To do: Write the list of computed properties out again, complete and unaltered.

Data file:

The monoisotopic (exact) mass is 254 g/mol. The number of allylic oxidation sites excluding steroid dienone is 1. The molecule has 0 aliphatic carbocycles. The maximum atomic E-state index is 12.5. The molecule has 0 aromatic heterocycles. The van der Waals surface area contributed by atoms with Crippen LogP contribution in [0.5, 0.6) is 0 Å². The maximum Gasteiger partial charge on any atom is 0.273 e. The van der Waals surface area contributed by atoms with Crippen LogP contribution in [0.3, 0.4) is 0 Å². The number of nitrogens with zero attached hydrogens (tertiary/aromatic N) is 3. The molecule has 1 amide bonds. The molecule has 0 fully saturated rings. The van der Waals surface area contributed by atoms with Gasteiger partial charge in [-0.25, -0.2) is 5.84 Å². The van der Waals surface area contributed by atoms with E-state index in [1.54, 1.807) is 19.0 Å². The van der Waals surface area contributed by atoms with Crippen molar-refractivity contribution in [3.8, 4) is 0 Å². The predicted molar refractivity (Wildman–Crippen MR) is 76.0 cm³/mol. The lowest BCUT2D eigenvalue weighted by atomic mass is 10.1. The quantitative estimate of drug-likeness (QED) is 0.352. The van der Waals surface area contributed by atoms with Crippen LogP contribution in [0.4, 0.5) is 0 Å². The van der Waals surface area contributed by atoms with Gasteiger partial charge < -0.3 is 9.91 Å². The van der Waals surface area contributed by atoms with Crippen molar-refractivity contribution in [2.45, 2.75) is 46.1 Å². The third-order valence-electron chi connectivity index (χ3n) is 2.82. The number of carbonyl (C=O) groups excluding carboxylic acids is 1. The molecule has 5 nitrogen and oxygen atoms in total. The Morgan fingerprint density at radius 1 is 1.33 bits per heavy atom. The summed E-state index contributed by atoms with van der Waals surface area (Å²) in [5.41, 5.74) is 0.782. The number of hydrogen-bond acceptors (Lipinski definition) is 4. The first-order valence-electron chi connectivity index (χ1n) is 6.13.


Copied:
The monoisotopic (exact) mass is 254 g/mol. The number of allylic oxidation sites excluding steroid dienone is 1. The molecule has 0 aliphatic carbocycles. The maximum atomic E-state index is 12.5. The molecule has 0 aromatic heterocycles. The van der Waals surface area contributed by atoms with Crippen LogP contribution in [0.5, 0.6) is 0 Å². The maximum Gasteiger partial charge on any atom is 0.273 e. The van der Waals surface area contributed by atoms with Crippen LogP contribution in [0.3, 0.4) is 0 Å². The number of nitrogens with zero attached hydrogens (tertiary/aromatic N) is 3. The molecule has 1 amide bonds. The molecule has 0 fully saturated rings. The van der Waals surface area contributed by atoms with Gasteiger partial charge in [-0.25, -0.2) is 5.84 Å². The van der Waals surface area contributed by atoms with E-state index in [1.54, 1.807) is 19.0 Å². The van der Waals surface area contributed by atoms with Crippen molar-refractivity contribution in [3.8, 4) is 0 Å². The predicted molar refractivity (Wildman–Crippen MR) is 76.0 cm³/mol. The lowest BCUT2D eigenvalue weighted by atomic mass is 10.1. The quantitative estimate of drug-likeness (QED) is 0.352. The van der Waals surface area contributed by atoms with Crippen LogP contribution in [0.4, 0.5) is 0 Å². The van der Waals surface area contributed by atoms with Gasteiger partial charge < -0.3 is 9.91 Å². The van der Waals surface area contributed by atoms with Crippen molar-refractivity contribution in [2.45, 2.75) is 46.1 Å². The third-order valence-electron chi connectivity index (χ3n) is 2.82. The number of carbonyl (C=O) groups excluding carboxylic acids is 1. The molecule has 5 nitrogen and oxygen atoms in total. The Morgan fingerprint density at radius 1 is 1.33 bits per heavy atom. The summed E-state index contributed by atoms with van der Waals surface area (Å²) in [5.41, 5.74) is 0.782. The number of hydrogen-bond acceptors (Lipinski definition) is 4. The first-order valence-electron chi connectivity index (χ1n) is 6.13.